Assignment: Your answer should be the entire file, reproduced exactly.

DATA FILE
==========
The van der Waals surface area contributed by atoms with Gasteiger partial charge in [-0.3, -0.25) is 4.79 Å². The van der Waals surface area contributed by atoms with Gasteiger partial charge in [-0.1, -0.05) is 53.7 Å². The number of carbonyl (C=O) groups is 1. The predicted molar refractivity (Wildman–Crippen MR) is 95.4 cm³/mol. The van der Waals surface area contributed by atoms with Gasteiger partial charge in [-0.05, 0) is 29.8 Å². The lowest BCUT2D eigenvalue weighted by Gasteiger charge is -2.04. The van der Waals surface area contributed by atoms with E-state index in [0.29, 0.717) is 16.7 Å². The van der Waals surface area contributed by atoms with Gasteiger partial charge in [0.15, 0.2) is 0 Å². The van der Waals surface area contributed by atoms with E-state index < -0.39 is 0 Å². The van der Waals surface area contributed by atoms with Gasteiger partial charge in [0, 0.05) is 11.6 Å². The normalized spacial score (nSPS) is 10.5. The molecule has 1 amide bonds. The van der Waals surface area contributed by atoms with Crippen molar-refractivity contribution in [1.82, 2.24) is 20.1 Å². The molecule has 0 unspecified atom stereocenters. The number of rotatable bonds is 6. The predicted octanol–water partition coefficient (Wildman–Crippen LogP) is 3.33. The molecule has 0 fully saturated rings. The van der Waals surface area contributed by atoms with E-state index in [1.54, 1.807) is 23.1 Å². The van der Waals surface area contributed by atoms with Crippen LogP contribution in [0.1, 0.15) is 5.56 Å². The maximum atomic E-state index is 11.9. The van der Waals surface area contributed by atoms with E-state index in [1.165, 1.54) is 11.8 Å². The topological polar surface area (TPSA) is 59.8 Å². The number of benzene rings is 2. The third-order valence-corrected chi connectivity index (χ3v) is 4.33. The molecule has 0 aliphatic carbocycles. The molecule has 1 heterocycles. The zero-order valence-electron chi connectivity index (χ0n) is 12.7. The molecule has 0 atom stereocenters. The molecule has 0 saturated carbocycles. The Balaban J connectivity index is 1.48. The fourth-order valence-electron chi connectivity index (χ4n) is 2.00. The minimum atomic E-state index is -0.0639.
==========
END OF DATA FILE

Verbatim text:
The van der Waals surface area contributed by atoms with Gasteiger partial charge in [-0.3, -0.25) is 4.79 Å². The van der Waals surface area contributed by atoms with Gasteiger partial charge in [-0.1, -0.05) is 53.7 Å². The number of carbonyl (C=O) groups is 1. The predicted molar refractivity (Wildman–Crippen MR) is 95.4 cm³/mol. The van der Waals surface area contributed by atoms with Gasteiger partial charge in [-0.05, 0) is 29.8 Å². The lowest BCUT2D eigenvalue weighted by Gasteiger charge is -2.04. The van der Waals surface area contributed by atoms with E-state index in [0.29, 0.717) is 16.7 Å². The van der Waals surface area contributed by atoms with Gasteiger partial charge in [0.15, 0.2) is 0 Å². The van der Waals surface area contributed by atoms with E-state index < -0.39 is 0 Å². The van der Waals surface area contributed by atoms with Gasteiger partial charge in [0, 0.05) is 11.6 Å². The normalized spacial score (nSPS) is 10.5. The molecule has 1 amide bonds. The van der Waals surface area contributed by atoms with Crippen molar-refractivity contribution in [1.82, 2.24) is 20.1 Å². The molecule has 0 unspecified atom stereocenters. The number of rotatable bonds is 6. The predicted octanol–water partition coefficient (Wildman–Crippen LogP) is 3.33. The molecule has 0 fully saturated rings. The van der Waals surface area contributed by atoms with E-state index in [1.54, 1.807) is 23.1 Å². The van der Waals surface area contributed by atoms with Crippen LogP contribution in [0.1, 0.15) is 5.56 Å². The maximum atomic E-state index is 11.9. The van der Waals surface area contributed by atoms with E-state index in [1.165, 1.54) is 11.8 Å². The topological polar surface area (TPSA) is 59.8 Å². The number of benzene rings is 2. The third-order valence-corrected chi connectivity index (χ3v) is 4.33. The molecule has 0 aliphatic carbocycles. The molecule has 1 heterocycles. The zero-order valence-electron chi connectivity index (χ0n) is 12.7. The molecule has 0 atom stereocenters. The molecule has 0 saturated carbocycles. The Balaban J connectivity index is 1.48. The fourth-order valence-electron chi connectivity index (χ4n) is 2.00. The minimum atomic E-state index is -0.0639.